Yes, so would most of us here.  That seems no only completely possible, but a lifestyle many would want to live, not just the 1% striving for FIRE, but the masses who don't even know about it.


At each end of the social spectrum there is a leisure class...

MMM manages to exploit a loophole in the system. You can earn enough, and save enough, if you frugal, to reach financial independence. With a relatively small stash, you can exploit the tricks built for the rich (low taxes on capital gains and dividends; investing in the stockmarket safely; preferential depreciation and tax treatment for rental properties, no wealth tax), and the tricks for the middle class (tax deductible IRAs, 401k, mortgage interest, property tax, health care, artificially low interest rates, subsidised public schooling and other services via location and housing costs), and the tricks for the low income (very low taxes on income, lots of free entertainment, public transport, goodwill stores, do-it-yourself, make do, practical solutions, low cashflow).

On top of that in the USA you get an incredibly cheap cost of living, reasonable rule of law, and in places incredible and free federal, state and local supplied public services. Especially if you don't have to spend all day working!!!!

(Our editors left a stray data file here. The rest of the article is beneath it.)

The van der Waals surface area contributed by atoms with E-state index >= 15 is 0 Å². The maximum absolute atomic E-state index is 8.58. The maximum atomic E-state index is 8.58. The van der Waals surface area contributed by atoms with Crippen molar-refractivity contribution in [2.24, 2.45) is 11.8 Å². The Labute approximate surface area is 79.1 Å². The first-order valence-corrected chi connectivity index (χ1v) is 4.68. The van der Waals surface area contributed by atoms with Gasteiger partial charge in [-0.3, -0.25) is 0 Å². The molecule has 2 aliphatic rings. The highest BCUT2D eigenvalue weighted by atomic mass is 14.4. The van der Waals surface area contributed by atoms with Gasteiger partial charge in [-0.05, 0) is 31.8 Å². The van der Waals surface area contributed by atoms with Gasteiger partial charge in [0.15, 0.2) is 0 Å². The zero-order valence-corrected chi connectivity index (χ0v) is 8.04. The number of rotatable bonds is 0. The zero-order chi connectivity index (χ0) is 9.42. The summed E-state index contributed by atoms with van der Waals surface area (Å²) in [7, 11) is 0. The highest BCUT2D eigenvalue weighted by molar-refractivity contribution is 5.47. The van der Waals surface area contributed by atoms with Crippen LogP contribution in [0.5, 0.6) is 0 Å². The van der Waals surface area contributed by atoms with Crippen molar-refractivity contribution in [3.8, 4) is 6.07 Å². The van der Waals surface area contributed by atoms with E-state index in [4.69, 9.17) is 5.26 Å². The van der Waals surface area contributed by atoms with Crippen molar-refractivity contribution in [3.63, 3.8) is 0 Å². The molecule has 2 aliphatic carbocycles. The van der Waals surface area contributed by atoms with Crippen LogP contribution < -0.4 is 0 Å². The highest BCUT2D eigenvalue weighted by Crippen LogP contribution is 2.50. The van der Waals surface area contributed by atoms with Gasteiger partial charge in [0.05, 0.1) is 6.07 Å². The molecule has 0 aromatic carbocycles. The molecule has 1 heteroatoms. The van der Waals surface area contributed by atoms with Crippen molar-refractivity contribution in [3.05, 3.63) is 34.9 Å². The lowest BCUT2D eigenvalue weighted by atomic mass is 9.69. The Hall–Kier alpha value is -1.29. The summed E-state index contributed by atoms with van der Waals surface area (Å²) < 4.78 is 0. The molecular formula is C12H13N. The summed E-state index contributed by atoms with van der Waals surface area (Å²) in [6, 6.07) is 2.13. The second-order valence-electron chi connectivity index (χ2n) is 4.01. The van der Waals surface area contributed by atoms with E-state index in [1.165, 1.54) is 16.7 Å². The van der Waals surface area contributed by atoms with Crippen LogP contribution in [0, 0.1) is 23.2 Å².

Thankfully, most Americans will stay on their treadmills working away on daily double commutes for the next flat screen tv and to pay off their credit card balances. They, and their equivalents worldwide are what make our FIRE life possible. I'd prefer not to shout too loudly or arrogantly about it. As capitalists, we must accept the costs that system imparts.

tooqk4u22

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Thankfully, most Americans will stay on their treadmills working away on daily double commutes for the next flat screen tv and to pay off their credit card balances. They, and their equivalents worldwide are what make our FIRE life possible. I'd prefer not to shout too loudly or arrogantly about it. As capitalists, we must accept the costs that system imparts.

That is the 99% I was referring to...they don't see, they don't strive for it, and therefore they don't want it. I agree with you...let the hamsters keep spinning the wheel so the little extra dollars that are generated are given to you and me and the others like us (the fewer the better).

Another Reader

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Mr. Mark has nailed it. 

MMM manages to exploit a loophole in the system. You can earn enough, and save enough, if you frugal, to reach financial independence. With a relatively small stash, you can exploit the tricks built for the rich (low taxes on capital gains and dividends; investing in the stockmarket safely; preferential depreciation and tax treatment for rental properties, no wealth tax), and the tricks for the middle class (tax deductible IRAs, 401k, mortgage interest, property tax, health care, artificially low interest rates, subsidised public schooling and other services via location and housing costs), and the tricks for the low income (very low taxes on income, lots of free entertainment, public transport, goodwill stores, do-it-yourself, make do, practical solutions, low cashflow).